The type of person who can afford to splash out on a penthouse suite in the Old Course Hotel, St Andrews, is probably the type of person that would be enraged if water poured into his luxury apartment every time it rained. While hotel staff try to placate an irate guest, the true culprit is heading back to Stornoway. Step forward, Paul Maclean. Playing at the home of golf, Paul hit a wayward tee shot on the seventeenth hole. It struck the roof of the prestigious Old Course Hotel and dislodged slates.
The episode opened up the possibility of a Loose Slate Award to be given to the person deemed to have made the most wayward shot of the year. All nominations will be gratefully received with the promise of maximum publicity. Definitely not in the running at the moment is Richard Galloway. Some weeks back, an anonymous golfer on the eighteenth tee struck the ball in a beautiful arc – admittedly with more draw than initially intended – and it struck the back window of a car heading up to Lews Castle College. The furious driver looked around for the perpetrator and accused an entirely innocent Richard Galloway, who had been putting on the practice green adjacent to the first hole. It is not Richard’s fault that he permanently has that guilty air about him.
Last week’s celebrity visitor to the course was Harry the Hedgehog, who held up play in the Tupper Cup as he made his leisurely way down the Manor fairway before turning slowly to the left and wandering up to the Avenue green. Unfortunately, Harry was not the slowest creature on the course: rumour has it that one group of nameless golfers had slowed to such a crawl that they were forced to wave Harry through. When slow play begins to irritate even hedgehogs, match officials will have to step in.
The Rankin Family may be better known for their Gaelic harmony but a couple of less well known, and probably very distant, family members displayed their golfing prowess in the Tupper Cup.
Joe Rankin has recently returned to golf and his score of nett 65 could have been predicted by any of those who have played alongside Joe in recent weeks. A birdie on the Manor was the highlight of a round that finished with four pars on the closing six holes. The general consensus is that he will not have a handicap of 20 for much longer.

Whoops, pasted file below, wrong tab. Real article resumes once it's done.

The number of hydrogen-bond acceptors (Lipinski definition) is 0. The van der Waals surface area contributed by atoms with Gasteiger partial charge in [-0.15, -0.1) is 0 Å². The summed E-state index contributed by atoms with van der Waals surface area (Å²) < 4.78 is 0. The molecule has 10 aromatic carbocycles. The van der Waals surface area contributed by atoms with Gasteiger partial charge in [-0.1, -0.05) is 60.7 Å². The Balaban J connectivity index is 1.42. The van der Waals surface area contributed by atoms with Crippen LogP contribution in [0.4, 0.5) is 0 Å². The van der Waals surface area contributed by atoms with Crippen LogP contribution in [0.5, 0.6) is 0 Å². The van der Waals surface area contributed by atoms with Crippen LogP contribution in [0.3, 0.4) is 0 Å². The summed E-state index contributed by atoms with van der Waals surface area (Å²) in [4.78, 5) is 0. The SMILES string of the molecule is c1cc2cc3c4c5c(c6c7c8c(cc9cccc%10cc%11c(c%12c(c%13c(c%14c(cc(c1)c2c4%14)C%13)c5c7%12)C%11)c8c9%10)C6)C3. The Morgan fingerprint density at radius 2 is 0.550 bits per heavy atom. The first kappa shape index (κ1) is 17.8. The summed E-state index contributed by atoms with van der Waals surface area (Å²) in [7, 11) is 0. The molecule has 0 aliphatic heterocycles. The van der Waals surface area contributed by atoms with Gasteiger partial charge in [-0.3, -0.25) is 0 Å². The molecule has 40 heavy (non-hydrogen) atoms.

Robert Rankin matched his namesake’s nett 65 to tie for third place. Robert birdies the Caberfeidh but it was on the outward half that he did most damage, reaching the turn only four over par, with twelve shots of his handicap still intact.
The competition runner up was Duncan Maclean, whose birdie on the Memorial was the brightest spot of a solid round of nett 63. As was the case with Robert Rankin, Duncan played his best golf in the first nine holes. He was just five over par at the halfway stage and, when your handicap is 21, that is a very comfortable position to be in.
The Tupper Cup winner was Peter Grant, who has played some impressive golf this season. Last Saturday, he recorded his lowest ever gross score and his nett 61 gave him a victory margin of two strokes. A score of eight over par after ten holes suggested that Peter would finish close to par. Instead, a birdie on the Caberfeidh ensured that he completed the final eight holes in level par.
The midweek event was the Caledonian Medal final. As often happens in these events, the lowest score of the competition was posted by a player who had not qualified for the final. Iain Macleod’s gross 75 was his lowest score of the year and his nett 64 matched that of Any Macdonald, who had qualified for the final and, consequently, adds the Caledonian Medal to his other achievements in recent weeks – most notably, winning the Askernish Open. Andy had three birdies and an eagle on the Memorial in his first nine holes, to stand at four under par. Had he played the back nine as he did in the Tupper Cup, he would have been close to the course record. Instead, Andy relaxed a little too much but, with a further birdie on the Cup, he finished one stroke clear of Steve Bryden.
Steve reduced his handicap for the third successive round and is returning to the form he displayed early in the season. That in itself is impressive, as he is now playing off a handicap seven strokes less than he had in April.